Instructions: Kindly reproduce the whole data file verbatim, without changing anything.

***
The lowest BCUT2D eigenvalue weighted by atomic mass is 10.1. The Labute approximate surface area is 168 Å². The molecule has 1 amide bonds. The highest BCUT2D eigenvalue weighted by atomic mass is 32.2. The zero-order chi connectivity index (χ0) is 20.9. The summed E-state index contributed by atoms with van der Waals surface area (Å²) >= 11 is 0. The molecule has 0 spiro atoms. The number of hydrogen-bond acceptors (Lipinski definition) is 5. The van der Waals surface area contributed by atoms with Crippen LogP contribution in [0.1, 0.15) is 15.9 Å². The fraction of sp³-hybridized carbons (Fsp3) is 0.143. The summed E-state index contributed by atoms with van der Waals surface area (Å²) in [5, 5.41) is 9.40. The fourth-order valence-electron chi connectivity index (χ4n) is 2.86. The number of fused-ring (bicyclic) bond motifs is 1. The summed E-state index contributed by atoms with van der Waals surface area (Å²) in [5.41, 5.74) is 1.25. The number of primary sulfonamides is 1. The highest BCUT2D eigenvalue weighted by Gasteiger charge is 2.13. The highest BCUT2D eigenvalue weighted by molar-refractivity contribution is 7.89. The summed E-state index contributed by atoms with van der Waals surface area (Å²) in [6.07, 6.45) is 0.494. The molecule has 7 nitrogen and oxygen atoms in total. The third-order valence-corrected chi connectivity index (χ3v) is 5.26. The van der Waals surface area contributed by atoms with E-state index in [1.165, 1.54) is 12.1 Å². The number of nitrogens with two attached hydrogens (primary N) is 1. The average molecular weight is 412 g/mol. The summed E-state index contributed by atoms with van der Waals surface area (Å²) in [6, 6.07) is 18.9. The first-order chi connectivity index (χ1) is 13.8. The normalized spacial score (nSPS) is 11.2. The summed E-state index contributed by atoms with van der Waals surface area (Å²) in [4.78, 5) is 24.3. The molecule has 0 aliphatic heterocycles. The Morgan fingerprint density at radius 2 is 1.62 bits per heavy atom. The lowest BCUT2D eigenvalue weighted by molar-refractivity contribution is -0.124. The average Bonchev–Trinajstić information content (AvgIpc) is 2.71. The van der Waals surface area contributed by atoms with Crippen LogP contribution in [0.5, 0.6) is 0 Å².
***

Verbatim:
The lowest BCUT2D eigenvalue weighted by atomic mass is 10.1. The Labute approximate surface area is 168 Å². The molecule has 1 amide bonds. The highest BCUT2D eigenvalue weighted by atomic mass is 32.2. The zero-order chi connectivity index (χ0) is 20.9. The summed E-state index contributed by atoms with van der Waals surface area (Å²) >= 11 is 0. The molecule has 0 spiro atoms. The number of hydrogen-bond acceptors (Lipinski definition) is 5. The van der Waals surface area contributed by atoms with Crippen LogP contribution in [0.1, 0.15) is 15.9 Å². The fraction of sp³-hybridized carbons (Fsp3) is 0.143. The summed E-state index contributed by atoms with van der Waals surface area (Å²) in [5, 5.41) is 9.40. The fourth-order valence-electron chi connectivity index (χ4n) is 2.86. The number of fused-ring (bicyclic) bond motifs is 1. The summed E-state index contributed by atoms with van der Waals surface area (Å²) in [5.41, 5.74) is 1.25. The number of primary sulfonamides is 1. The highest BCUT2D eigenvalue weighted by Gasteiger charge is 2.13. The highest BCUT2D eigenvalue weighted by molar-refractivity contribution is 7.89. The summed E-state index contributed by atoms with van der Waals surface area (Å²) in [6.07, 6.45) is 0.494. The molecule has 7 nitrogen and oxygen atoms in total. The third-order valence-corrected chi connectivity index (χ3v) is 5.26. The van der Waals surface area contributed by atoms with E-state index in [1.165, 1.54) is 12.1 Å². The number of nitrogens with two attached hydrogens (primary N) is 1. The average molecular weight is 412 g/mol. The summed E-state index contributed by atoms with van der Waals surface area (Å²) in [6, 6.07) is 18.9. The first-order chi connectivity index (χ1) is 13.8. The normalized spacial score (nSPS) is 11.2. The summed E-state index contributed by atoms with van der Waals surface area (Å²) in [4.78, 5) is 24.3. The molecule has 0 aliphatic heterocycles. The Morgan fingerprint density at radius 2 is 1.62 bits per heavy atom. The lowest BCUT2D eigenvalue weighted by molar-refractivity contribution is -0.124. The average Bonchev–Trinajstić information content (AvgIpc) is 2.71. The van der Waals surface area contributed by atoms with Crippen LogP contribution in [0.5, 0.6) is 0 Å².